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Article contents

Immigration and transhumance in the Early Bronze Age Carpathian Basin: the occupants of a kurgan

Published online by Cambridge University Press:  02 January 2015

Claudia Gerling
Affiliation:
Institut für Prähistorische Archäologie, Freie Universität Berlin, Altensteinstr. 15, Berlin 14195, Germany Department of Archaeology & Anthropology, University of Bristol, 43 Woodland Road, Bristol BS8 1UU, UK
Eszter Bánffy
Affiliation:
Institute of Archaeology, Research Centre for the Humanities, Hungarian Academy of Sciences, Uri u. 49, Budapest 1014, Hungary
János Dani
Affiliation:
Déri Múzeum Debrecen, Déri tér 1, Debrecen 4026, Hungary
Kitti Köhler
Affiliation:
Institute of Archaeology, Research Centre for the Humanities, Hungarian Academy of Sciences, Uri u. 49, Budapest 1014, Hungary
Gabriella Kulcsár
Affiliation:
Institute of Archaeology, Research Centre for the Humanities, Hungarian Academy of Sciences, Uri u. 49, Budapest 1014, Hungary
Alistair W.G. Pike
Affiliation:
Department of Archaeology & Anthropology, University of Bristol, 43 Woodland Road, Bristol BS8 1UU, UK
Vajk Szeverényi
Affiliation:
Móra Ferenc Múzeum, 1–3 Roosevelt tér, Szeged, Hungary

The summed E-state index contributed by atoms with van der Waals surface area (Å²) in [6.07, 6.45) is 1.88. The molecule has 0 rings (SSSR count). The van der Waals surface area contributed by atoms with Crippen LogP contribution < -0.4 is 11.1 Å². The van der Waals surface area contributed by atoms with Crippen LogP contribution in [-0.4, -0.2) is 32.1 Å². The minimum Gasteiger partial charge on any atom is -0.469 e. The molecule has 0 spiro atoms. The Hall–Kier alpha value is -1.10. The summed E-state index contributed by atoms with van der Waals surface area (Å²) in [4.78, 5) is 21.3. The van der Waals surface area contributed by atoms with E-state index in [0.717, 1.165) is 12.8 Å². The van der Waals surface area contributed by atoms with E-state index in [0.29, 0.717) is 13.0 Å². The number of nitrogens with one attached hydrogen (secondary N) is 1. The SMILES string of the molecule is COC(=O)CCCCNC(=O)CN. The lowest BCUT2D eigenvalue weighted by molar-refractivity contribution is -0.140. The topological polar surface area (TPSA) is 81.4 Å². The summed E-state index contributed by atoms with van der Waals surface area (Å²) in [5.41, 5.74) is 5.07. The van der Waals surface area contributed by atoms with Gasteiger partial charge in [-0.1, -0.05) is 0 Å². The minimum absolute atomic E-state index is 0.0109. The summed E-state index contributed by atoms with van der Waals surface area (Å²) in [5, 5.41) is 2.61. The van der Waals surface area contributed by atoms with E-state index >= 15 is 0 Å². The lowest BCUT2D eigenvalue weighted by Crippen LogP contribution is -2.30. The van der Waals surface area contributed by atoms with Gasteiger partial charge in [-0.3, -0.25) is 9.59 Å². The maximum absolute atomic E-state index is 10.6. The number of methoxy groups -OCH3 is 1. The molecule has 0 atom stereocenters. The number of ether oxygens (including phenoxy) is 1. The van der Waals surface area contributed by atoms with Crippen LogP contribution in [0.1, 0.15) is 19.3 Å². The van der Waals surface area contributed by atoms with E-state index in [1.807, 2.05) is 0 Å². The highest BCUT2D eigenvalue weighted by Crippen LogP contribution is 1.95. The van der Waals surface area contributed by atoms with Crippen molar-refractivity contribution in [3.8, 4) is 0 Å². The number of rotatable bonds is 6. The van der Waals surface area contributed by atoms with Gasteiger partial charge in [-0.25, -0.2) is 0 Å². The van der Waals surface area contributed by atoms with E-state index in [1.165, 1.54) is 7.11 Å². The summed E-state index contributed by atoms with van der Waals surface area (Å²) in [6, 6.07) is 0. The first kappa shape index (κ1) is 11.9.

Volker Heyd
Affiliation:
Department of Archaeology & Anthropology, University of Bristol, 43 Woodland Road, Bristol BS8 1UU, UK
Corresponding
E-mail address:

Extract

You never know until you look. The authors deconstruct a kurgan burial mound in the Great Hungarian Plain designated to the Yamnaya culture, to find it was actually shared by a number of different peoples. The Yamnaya were an influential immigrant group of the Late Copper Age/Early Bronze Age transition. The burials, already characterised by their grave goods, were radiocarbon dated and further examined using stable isotope analysis on the human teeth. The revealing sequence began with a young person of likely local origin buried around or even before the late fourth millennium BC—a few centuries before the arrival of the Yamnaya. It ended around 500 years later with a group of different immigrants, apparently from the eastern mountains. These are explained as contacts built up between the mountains and the plain through the practice of transhumance.

Type
Research article
Copyright
Copyright © Antiquity Publications Ltd. 2012

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